Following a controversy over two Chinese writers, Dai Qing and Bei Ling, who participated in a symposium to mark the Frankfurt Book Fair, fair organizers are now taking a tougher stand against Chinese officials who tried to ban the writers from attending. China is the “Guest of Honor” at this year’s fair. From the Wall Street Journal:
“Two principles also apply to the Frankfurt Book Fair: Guests are treated like guests, and art without freedom is inconceivable,” a German foreign ministry spokeswoman said.
The fair, which takes place Oct. 14-18, puts China in an awkward position, too. The fair’s literary focus makes it difficult to avoid discussion of China’s record on free speech or to block certain attendees. Adding fuel to the debate was the hospitalization of Chinese artist Ai Weiwei for a cerebral hemorrhage in Munich on Monday. Mr. Ai, who also was invited to the fair, said he believes his injuries were the result of a beating by Chinese police in mid-August.
The flap has rankled Chinese diplomats. Earlier this week, China’s ambassador to Germany, Wu Hongbo, lambasted the fair’s organizers for the surprise readdition of the two dissidents to the symposium. “It was not an expression of respect toward [the fair’s] Chinese partner,” Mr. Wu said in a German newspaper interview whose full text was posted on the embassy’s Web site. “It was unacceptable,” he said.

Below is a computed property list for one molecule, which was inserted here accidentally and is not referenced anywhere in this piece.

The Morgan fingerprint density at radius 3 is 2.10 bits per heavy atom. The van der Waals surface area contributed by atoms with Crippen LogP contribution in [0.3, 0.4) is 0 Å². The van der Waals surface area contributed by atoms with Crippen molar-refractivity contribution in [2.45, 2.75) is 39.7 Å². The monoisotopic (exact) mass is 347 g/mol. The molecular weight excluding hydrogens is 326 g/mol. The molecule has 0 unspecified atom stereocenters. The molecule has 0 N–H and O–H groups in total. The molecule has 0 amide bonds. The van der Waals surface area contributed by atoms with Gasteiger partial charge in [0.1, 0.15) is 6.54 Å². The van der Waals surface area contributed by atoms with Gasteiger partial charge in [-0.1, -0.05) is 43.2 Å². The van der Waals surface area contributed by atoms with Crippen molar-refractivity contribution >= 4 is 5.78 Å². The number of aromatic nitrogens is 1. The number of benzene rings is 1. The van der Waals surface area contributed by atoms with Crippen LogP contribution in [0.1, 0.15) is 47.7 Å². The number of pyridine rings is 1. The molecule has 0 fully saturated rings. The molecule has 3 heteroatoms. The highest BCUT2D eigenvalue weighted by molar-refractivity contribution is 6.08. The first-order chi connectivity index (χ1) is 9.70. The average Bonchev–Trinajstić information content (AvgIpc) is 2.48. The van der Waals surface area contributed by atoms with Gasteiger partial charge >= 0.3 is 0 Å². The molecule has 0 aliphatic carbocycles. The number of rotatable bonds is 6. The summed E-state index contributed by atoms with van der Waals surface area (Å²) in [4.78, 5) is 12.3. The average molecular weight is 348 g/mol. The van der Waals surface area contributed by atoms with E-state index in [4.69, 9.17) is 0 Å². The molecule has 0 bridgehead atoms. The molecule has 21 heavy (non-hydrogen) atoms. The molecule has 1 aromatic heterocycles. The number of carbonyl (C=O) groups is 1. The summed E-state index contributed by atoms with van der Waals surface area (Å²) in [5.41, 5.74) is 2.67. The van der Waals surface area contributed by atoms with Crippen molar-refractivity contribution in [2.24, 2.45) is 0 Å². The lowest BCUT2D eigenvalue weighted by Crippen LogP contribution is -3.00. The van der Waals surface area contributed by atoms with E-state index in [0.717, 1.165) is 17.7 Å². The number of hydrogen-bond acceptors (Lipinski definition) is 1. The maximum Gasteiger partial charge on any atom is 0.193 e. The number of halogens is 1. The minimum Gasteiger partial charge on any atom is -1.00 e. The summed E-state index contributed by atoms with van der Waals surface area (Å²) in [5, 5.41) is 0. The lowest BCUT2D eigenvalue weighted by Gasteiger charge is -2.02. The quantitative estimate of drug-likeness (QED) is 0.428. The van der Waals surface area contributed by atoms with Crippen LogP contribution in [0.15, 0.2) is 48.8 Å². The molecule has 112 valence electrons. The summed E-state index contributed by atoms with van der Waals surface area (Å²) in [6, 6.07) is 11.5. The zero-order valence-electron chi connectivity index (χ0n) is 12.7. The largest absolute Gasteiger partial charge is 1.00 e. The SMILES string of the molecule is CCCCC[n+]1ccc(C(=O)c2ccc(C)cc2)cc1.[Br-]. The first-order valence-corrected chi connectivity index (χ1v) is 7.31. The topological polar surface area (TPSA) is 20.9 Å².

Fair organizers have toughened their tone and insisted they won’t yield to censorship pressure. The fair, a marketing mecca for more than 7,000 publishers world-wide, will make plenty of room for “the independent, the other China,” said Mr. Boos in a statement Tuesday. The fair is organized by the German Publishers and Booksellers Association.
The statement from Juergen Boos lists some of the other Chinese attendees expected:
The independent, the other China can be experienced in around 250 events. We have invited the Chinese Nobel Prize winner for Literature Gao Xingjian, who lives in Paris and was banned from publication in China, to our International Centre. Poet Yang Lian, who lives in London, will talk about living and writing in two cultures along with Gao Xingjian. Another important event will be the discussion about freedom of expression and of the press, using China as an example, with the Uyghur P.E.N. President Abdulrusul ÖzHun, who lives in exile in Sweden, along with the critical literary journalist Xu Xiao, among others. The President of the World Uyghur Congress is also expected to attend the Fair. The artist Ai Weiwei will be there, as will journalist Xue Xinran, who lives in London. Authors from Hong Kong – such as Leung Ping-kwan – and from Taiwan – like Chang Ta-Chun – are expected. The topic of Tibet will be discussed at numerous events, not least in the reading on the Sunday of the Fair entitled “Forbidden Reading” or in the discussion hosted by the Tibet Initiative Germany, “Tibet blogged – China’s fear of the freedom of expression”, at which Kelsang Gyaltsen, the emissary of the Dalai Lama, will also be in attendance. Each day around midday, the P.E.N. Centre Germany will host a “Chinese hour” with authors who are part of the Independent Chinese Centre in Hall 3.1. This series of events will also focus on solidarity with the author Liu Xiaobo, who has been wrongfully imprisoned for more than nine months.